Page 29 - Hoag Orthopedic Institute 2018 Outcomes Report
P. 29

David S. Gazzaniga, MD Orthopedic Surgery
You played basketball and football at Foothill High School in Tustin, and football at Dartmouth College in New Hampshire. How have those experiences impacted what you do today?
My first job out of sport medicine fellowship,
I began working with professional athletes. From my experience I found I could relate to and understand many of the issues that they were experiencing. There is a pull between being a team player and taking care of one’s self. This is not easy, particularly when there is a meaningful game or series of games. Ultimately, a team doctor needs to consider the athlete’s health
as the No. 1 priority. An organization like the Chargers is run in such a way that the athlete’s safety will not be compromised. I know there is a substantial amount of pain that comes from playing football at the professional level, and
I am humbled by the players’ ability to compete week after week. Even though they are in peak condition, it still takes a special kind of athlete to recover as they do.
Can you describe the level of commitment
it takes for you as a physician and for HOI
to serve as the Charger’s medical partners? During the season it is a seven-day-a-week job since I have my commitment to the team and also to my practice. It isn’t even remotely possible for me to be able to do it without the training staff for the Chargers headed by Damon Mitchell. He has the unique ability to keep everything together and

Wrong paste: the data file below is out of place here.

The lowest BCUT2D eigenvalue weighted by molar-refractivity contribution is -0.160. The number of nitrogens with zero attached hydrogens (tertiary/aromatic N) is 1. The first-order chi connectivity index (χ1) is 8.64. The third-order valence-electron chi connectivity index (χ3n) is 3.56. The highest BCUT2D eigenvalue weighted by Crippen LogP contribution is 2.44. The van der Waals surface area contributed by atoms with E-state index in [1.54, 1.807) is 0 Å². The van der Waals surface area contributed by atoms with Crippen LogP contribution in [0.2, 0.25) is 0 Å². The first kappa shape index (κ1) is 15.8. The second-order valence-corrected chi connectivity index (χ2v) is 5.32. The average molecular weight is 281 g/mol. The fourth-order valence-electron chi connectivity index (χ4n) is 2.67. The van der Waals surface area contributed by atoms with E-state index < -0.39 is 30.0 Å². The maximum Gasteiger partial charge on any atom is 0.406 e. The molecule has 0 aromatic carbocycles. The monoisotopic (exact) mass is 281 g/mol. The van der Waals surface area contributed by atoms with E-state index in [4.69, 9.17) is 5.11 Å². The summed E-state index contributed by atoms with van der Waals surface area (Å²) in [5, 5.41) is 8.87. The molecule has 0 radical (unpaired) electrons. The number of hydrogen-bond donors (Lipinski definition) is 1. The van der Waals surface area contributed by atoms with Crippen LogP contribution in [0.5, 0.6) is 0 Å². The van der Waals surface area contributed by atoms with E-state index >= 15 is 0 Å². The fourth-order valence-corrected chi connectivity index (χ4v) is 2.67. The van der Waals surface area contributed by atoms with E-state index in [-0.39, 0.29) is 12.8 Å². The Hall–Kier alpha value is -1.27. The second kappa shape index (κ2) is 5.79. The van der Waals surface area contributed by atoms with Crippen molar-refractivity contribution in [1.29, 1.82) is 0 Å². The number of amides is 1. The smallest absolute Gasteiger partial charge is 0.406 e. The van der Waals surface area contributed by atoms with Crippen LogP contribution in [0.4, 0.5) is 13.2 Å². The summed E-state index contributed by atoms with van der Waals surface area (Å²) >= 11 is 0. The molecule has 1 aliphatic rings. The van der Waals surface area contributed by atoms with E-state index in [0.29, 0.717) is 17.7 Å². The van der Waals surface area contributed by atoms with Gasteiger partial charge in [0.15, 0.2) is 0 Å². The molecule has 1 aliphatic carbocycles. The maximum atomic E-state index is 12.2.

moving in the right direction. His staff is the best I have ever worked with in this capacity. Next, there is the commitment from HOI, with the help of the Radiology leadership team. They are available literally 24 hours a day. I have access to any test
I would need, such as asking for an MRI late at night. My efforts would be worthless without this kind of commitment. Finally, it takes the leadership of our office manager and staff to get things done, and it is truly an honor and a pleasure to have such capable doctors to work with side by side to care for the athletes on the team.
Russell S. Petrie, MD Orthopedic Surgery
What are the most common injuries you (expect to) see?
We typically see hamstring and quadriceps muscle strains/tears, ankle sprains and injuries to the feet such as turf toe. Injuries to the knee are quite common including meniscal and ligament injuries. When a player has a potential injury, medical professionals spring into action and really act as team.
The on-field medical team involves a lot of different people, including certified athletic trainers, MDs, transport, X-ray technologists, even EMTs (when necessary). We work in concert to take care of these athletes. A good relationship, cooperation, and communication with the athletic trainers is vital to being successful. Over the course of the past year I have gained tremendous respect for the athletic trainers and my MD colleagues as well. I consider it an honor and privilege to be involved.

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